Biconical Antenna Build

Antenna properties

Biconical dipole antennas (wikipedia link) are just two cones with the pointy ends at each other. They are supposed to have fairly good impedance bandwidth and good *pattern* bandwidth over that same wide range. In retrospect I think I should've just cut the frustrum shape out of aluminum flashing sheet for all the tedious soldering work assembling this out of copper coated steel welding rods took. All hooked together the conductive structure stands about 2m tall. Some day I might add curved end caps to the cones but it'd complicate the support structure.

The frequency range should be like a very fat dipole on the low end and limited by construction errors on the high end. I did make the top of the cones out of tin sheet so they're pretty smooth. The join is also a very small gap distance. So the 15 db return loss defined low end might be ~300 MHz and the high end somewhere in the 2-3 GHz range. I'll measure with a VNA sometime.

Support structure

I thought about how I wanted to do the mechanical support in depth and made plans for how to do it for weeks. Then when it came time to build I ignored the square box plans and did something entirely different. So I could only use 3 rods I decided to make a tensegrity prism. As a single person the challenge of holding it all together and upright while running the cord (and fishing line) was daunting. I let it fall off center sloppily while I went in a circle around the triangle progressively tightening all the tension lines between the compression spars. The zip ties holding the spars to the copper ring at the end of each cone helped a lot.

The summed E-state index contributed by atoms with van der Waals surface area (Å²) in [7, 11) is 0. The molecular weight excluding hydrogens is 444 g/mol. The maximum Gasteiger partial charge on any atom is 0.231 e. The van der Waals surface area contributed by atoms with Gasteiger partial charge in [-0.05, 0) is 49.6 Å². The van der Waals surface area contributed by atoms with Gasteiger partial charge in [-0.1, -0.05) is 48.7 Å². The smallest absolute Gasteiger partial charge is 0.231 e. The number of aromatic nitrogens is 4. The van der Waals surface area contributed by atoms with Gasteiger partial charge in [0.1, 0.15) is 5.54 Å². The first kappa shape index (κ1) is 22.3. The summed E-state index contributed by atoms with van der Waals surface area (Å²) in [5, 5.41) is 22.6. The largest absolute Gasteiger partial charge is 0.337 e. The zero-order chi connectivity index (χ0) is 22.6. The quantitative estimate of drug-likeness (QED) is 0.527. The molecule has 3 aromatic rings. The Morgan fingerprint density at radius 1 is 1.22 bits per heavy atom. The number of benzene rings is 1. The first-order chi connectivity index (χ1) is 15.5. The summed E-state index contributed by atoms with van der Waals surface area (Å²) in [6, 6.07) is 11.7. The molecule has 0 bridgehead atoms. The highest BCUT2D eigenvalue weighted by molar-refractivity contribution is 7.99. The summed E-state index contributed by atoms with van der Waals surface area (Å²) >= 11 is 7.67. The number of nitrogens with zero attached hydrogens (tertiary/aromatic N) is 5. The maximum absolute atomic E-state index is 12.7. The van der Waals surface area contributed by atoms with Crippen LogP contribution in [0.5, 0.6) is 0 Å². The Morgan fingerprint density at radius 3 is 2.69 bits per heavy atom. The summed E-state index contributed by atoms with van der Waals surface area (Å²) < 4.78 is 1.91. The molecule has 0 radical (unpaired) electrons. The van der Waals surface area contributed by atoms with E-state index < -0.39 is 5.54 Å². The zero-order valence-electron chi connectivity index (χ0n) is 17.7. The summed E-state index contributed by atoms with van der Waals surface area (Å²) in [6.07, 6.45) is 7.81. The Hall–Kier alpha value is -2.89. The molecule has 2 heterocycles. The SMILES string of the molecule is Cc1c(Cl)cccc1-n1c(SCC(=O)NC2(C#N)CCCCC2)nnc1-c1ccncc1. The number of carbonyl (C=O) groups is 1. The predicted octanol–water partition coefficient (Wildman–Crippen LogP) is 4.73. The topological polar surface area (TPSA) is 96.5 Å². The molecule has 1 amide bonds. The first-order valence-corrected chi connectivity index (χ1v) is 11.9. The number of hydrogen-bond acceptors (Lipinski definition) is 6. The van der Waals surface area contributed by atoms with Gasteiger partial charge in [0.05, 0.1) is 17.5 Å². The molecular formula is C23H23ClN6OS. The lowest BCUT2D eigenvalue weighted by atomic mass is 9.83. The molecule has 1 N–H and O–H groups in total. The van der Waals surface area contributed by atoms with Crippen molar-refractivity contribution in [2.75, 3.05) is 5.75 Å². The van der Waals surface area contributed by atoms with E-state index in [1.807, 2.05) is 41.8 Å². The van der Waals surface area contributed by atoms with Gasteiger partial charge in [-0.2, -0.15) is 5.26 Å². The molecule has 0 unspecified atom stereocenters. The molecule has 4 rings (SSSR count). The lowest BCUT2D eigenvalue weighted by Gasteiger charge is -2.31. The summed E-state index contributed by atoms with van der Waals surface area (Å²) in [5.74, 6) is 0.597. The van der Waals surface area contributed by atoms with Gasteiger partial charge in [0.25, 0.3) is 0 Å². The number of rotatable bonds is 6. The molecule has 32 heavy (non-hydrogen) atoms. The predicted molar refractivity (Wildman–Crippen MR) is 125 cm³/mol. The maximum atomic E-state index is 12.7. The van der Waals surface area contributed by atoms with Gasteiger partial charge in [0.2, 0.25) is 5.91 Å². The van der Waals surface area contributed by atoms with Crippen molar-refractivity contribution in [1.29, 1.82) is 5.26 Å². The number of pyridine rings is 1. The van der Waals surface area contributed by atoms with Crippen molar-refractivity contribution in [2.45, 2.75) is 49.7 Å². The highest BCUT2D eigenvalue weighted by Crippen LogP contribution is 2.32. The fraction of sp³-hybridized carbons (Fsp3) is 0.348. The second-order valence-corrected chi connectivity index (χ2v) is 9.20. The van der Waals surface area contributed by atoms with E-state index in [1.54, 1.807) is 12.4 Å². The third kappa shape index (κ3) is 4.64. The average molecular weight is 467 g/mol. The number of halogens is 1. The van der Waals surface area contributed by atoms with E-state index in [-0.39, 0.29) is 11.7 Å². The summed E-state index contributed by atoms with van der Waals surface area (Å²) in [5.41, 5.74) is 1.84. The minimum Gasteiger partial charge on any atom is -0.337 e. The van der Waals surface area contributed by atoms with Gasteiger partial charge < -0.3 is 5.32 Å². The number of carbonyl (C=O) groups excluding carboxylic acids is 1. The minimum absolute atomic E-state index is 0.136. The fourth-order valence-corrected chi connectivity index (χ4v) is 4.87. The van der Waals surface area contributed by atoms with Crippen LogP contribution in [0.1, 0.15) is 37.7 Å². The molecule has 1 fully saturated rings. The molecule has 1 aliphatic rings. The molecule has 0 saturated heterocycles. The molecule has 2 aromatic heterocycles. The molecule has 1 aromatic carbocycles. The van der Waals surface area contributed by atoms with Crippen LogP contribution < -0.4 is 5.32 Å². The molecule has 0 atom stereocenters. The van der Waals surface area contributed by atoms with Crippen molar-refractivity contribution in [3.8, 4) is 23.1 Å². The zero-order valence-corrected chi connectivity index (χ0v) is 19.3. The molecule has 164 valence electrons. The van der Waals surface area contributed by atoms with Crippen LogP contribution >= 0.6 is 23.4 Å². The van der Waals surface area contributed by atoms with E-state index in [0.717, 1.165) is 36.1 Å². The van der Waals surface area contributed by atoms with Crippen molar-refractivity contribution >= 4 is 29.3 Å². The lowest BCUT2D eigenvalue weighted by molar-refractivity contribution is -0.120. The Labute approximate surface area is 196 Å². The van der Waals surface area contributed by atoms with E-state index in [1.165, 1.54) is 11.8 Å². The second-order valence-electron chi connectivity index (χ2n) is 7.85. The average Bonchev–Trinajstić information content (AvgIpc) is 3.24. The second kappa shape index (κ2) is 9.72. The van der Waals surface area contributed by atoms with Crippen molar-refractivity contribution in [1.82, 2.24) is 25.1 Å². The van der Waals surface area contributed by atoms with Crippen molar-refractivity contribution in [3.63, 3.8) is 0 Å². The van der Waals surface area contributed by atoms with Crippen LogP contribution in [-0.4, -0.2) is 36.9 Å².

Anyway, here's a progressive series of photos from tin frustrums rolled into cones to a working antenna standing outside.

I calculated the two arc lengths of the frustrum needed and modeled it in SketchUp at 1:1 scale. I used it as cutting template for zinc sheet and then rolled it into shape and soldered.

I used copper coated low carbon content steel rods as wire elements because they are cheap. They're stiff and fairly conductive.

I used a normal panel mount F connector as the feed point. In retrospect I should've just done this with RG6 coax cut bare and connectorized because I needed to add an extension anyway to make it easier to screw.

The soldering of the wires onto the cone tips was extremely awkward and took a lot of burnt fingertips and little jigs made out of random heavy crap I had lying around. It tooks a long time. In the future I think it'd be easier to just cut large sheet frustrums and fold them instead of using wire rods.

I don't really have photos of the raising of the tensegrity structure because it was just me and once I started I needed to finish it otherwise it'd break at the feed point. But this is it assembled and being tested.

I made ever larger holes and slots in the PVC support tube for the cones in order to be able to properly solder it. I never really succeeded at this which lead to the next step.

I eventually decided to just glob on an excess of solder not caring about bridging then I went in with a rotary tool and ground it down (relatively) flat so there were no bridges or electrical shorts. This whipped the coaxial plastic up a bit but it shouldn't effect performance too bad.



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